It's not that we don't have a real formal leadership, its that we choose to work collectively rather than under a single leader. We might have commissars for certain areas of their expertise, but we ultimately work as a collective.

    Again, we do not intend to cut defence spending apart from Trident, which is a waste of essential resources. If there is a threat from China then we need to act sustainably, which is what we are doing by not cutting the armed forces.

    Another hypothetical point - Does the phrase 'neutrality' mean anything to the Liberals? Surely they would support such a policy?
    But given just how little of the defence budget our nuclear deterrent is, and given that it is, in terms of public knowledge, the ultimate deterrent in the world right now, what is to be really gained from getting rid of it? I know that the British armed forces are some of the best in the world, but do you really believe that they stand a chance against Chinese armed forces, supposing that there were to be war between the UK and china? Given the size of their standing army alone, we can have potential firepower about 4 times theirs per man and it would still end in, at best for us, a statelemate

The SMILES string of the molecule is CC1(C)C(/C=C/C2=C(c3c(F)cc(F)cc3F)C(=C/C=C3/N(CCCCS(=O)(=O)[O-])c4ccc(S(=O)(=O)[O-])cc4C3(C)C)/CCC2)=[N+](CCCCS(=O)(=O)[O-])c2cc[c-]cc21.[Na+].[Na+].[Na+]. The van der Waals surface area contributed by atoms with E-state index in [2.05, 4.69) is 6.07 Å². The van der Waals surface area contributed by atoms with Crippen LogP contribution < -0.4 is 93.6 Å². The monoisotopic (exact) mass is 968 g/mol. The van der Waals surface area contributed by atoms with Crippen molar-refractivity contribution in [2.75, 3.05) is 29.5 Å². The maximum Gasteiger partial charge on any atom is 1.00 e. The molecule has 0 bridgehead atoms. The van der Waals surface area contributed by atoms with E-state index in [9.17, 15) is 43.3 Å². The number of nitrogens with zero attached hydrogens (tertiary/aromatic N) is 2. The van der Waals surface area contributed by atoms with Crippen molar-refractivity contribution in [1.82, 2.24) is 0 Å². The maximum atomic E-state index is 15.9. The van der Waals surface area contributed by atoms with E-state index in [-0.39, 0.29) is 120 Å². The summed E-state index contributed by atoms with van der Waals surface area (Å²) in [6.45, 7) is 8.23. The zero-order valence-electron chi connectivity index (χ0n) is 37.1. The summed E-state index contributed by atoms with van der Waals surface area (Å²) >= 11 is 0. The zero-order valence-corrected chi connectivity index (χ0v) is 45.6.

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    (Original post by Jammy Duel)
    But given just how little of the defence budget our nuclear deterrent is, and given that it is, in terms of public knowledge, the ultimate deterrent in the world right now, what is to be really gained from getting rid of it? I know that the British armed forces are some of the best in the world, but do you really believe that they stand a chance against Chinese armed forces, supposing that there were to be war between the UK and china? Given the size of their standing army alone, we can have potential firepower about 4 times theirs per man and it would still end in, at best for us, a statelemate